Her biggest stumble is found in her lasting views that “love is instant” and that “love conquers everything” – both of which leave her vulnerable to some of the nastiest men you will meet in literature.
But for all that, meeting Nandita is to be in touch with joy, smiles, laughter and the spirit that a good life is ahead.
I for one am looking forward to the second instalment.
INTO INDIA was super pleased to see that Australia’s Minister for Foreign Affairs, Senator Penny Wong, has appointed Ms Swati Dave as the inaugural Chair of the Advisory Board to the Centre for Australia-India Relations (CAIR).
By all talks, the CAIR is going to be the new epicentre of Australia’s broad relationship with India.
It can take things to a new level. Much needed.
CAIR will open some time this year and will serve as a national platform to further strengthen our relationship with India.
Why is this such a strong appointment?
Ms Dave is currently Deputy Chair of the Asia Society Australia and as a member of the National Foundation for Australia-China Relations’ Advisory Board. She is also an Investment Committee member for QIC Global Infrastructure. Ms Dave has more than 30 years’ of experience in finance and banking across a range of sectors in both domestic and international markets.
She is the right person to guide the relationship to a higher level.
We need much more guidance on business relations, cross-cultural understanding and a broader cultural engagement with India. INTO INDIA has long called for more Australian investment in India -investment is a powerful basis for future trade.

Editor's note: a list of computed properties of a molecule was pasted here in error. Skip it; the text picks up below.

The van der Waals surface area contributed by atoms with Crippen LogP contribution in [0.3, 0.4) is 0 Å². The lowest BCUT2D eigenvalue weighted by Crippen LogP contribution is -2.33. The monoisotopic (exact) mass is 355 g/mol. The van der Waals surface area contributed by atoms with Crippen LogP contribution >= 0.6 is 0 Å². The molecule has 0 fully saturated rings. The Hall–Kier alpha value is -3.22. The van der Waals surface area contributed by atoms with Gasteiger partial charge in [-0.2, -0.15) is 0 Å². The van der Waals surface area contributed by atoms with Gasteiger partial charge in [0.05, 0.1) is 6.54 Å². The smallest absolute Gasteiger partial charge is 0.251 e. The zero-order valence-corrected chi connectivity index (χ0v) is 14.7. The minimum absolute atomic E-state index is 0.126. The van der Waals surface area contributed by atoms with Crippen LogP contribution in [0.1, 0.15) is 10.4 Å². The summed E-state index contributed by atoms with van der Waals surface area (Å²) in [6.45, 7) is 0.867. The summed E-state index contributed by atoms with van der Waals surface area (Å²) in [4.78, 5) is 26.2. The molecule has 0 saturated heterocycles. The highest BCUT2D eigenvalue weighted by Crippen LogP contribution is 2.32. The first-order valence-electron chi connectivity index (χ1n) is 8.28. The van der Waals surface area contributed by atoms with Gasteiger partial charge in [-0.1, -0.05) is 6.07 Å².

CAIR will apparently work closely with the Australia India Council (AIC) and the Australia India Institute (AII).
Australia and India – stepping up with CAIR to a new, stronger relationship.
PM Narendra Modi – India’s most international leader
Prime Minister Narendra Modi of India is one of the globe’s outstanding and well recognised leaders.
No coincidence, given he is probably the most outward looking of India’s PM’s and is pushing hard for his vision of a modern and connected India.
India’s Presidency of the G20 this year will greatly add to Modi’s credentials.
But what will the year ahead show us? “More Modi” is the probable answer.
In India ten states and territories are due to hold elections this year in what will tell us more about how Prime Minister Narendra Modi’s dominant Bharatiya Janata Party (BJP) national government will fare in elections likely in 2024.
The BJP is in full or coalition government in five of these regional governments which will hold elections throughout the year starting in February.
The BJP runs 11 states in total and five more in coalition governments.
So how about the Congress Party? The once dominant Congress Party only runs three states and three more in coalitions.
Other parties run eight states suggesting one possible disturbing long term outcome – some untidy form of cooperation between the Congress and others.
This year will tell us a lot and most think the BJP grip will continue.